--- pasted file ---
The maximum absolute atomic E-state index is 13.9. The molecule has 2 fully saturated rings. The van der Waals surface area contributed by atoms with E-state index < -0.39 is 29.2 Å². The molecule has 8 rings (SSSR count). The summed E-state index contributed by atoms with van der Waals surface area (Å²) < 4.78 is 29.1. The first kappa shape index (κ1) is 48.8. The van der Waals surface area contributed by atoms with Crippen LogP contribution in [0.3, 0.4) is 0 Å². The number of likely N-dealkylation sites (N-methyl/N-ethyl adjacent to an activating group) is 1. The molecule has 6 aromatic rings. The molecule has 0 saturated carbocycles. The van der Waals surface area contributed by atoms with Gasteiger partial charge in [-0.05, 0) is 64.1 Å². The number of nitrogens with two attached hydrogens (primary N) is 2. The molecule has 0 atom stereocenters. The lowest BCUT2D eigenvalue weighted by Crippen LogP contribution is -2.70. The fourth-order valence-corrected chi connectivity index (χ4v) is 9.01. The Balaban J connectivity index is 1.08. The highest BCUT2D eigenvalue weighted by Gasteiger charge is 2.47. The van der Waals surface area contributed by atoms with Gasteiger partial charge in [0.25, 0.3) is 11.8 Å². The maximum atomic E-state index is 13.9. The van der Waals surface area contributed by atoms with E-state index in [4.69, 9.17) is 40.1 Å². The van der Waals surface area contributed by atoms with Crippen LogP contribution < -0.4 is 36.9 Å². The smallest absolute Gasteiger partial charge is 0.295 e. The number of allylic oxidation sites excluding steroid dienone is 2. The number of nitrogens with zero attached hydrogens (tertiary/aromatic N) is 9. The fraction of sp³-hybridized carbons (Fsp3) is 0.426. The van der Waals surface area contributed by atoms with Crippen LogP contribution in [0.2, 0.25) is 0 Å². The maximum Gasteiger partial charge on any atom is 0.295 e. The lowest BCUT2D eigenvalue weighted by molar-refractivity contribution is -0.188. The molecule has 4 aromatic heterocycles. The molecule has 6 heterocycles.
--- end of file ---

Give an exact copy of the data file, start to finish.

The maximum absolute atomic E-state index is 13.9. The molecule has 2 fully saturated rings. The van der Waals surface area contributed by atoms with E-state index < -0.39 is 29.2 Å². The molecule has 8 rings (SSSR count). The summed E-state index contributed by atoms with van der Waals surface area (Å²) < 4.78 is 29.1. The first kappa shape index (κ1) is 48.8. The van der Waals surface area contributed by atoms with Crippen LogP contribution in [0.3, 0.4) is 0 Å². The number of likely N-dealkylation sites (N-methyl/N-ethyl adjacent to an activating group) is 1. The molecule has 6 aromatic rings. The molecule has 0 saturated carbocycles. The van der Waals surface area contributed by atoms with Gasteiger partial charge in [-0.05, 0) is 64.1 Å². The number of nitrogens with two attached hydrogens (primary N) is 2. The molecule has 0 atom stereocenters. The lowest BCUT2D eigenvalue weighted by Crippen LogP contribution is -2.70. The fourth-order valence-corrected chi connectivity index (χ4v) is 9.01. The Balaban J connectivity index is 1.08. The highest BCUT2D eigenvalue weighted by Gasteiger charge is 2.47. The van der Waals surface area contributed by atoms with Gasteiger partial charge in [0.25, 0.3) is 11.8 Å². The maximum atomic E-state index is 13.9. The van der Waals surface area contributed by atoms with E-state index in [4.69, 9.17) is 40.1 Å². The van der Waals surface area contributed by atoms with Crippen LogP contribution < -0.4 is 36.9 Å². The smallest absolute Gasteiger partial charge is 0.295 e. The number of allylic oxidation sites excluding steroid dienone is 2. The number of nitrogens with zero attached hydrogens (tertiary/aromatic N) is 9. The fraction of sp³-hybridized carbons (Fsp3) is 0.426. The van der Waals surface area contributed by atoms with Crippen LogP contribution in [0.2, 0.25) is 0 Å². The maximum Gasteiger partial charge on any atom is 0.295 e. The lowest BCUT2D eigenvalue weighted by molar-refractivity contribution is -0.188. The molecule has 4 aromatic heterocycles. The molecule has 6 heterocycles.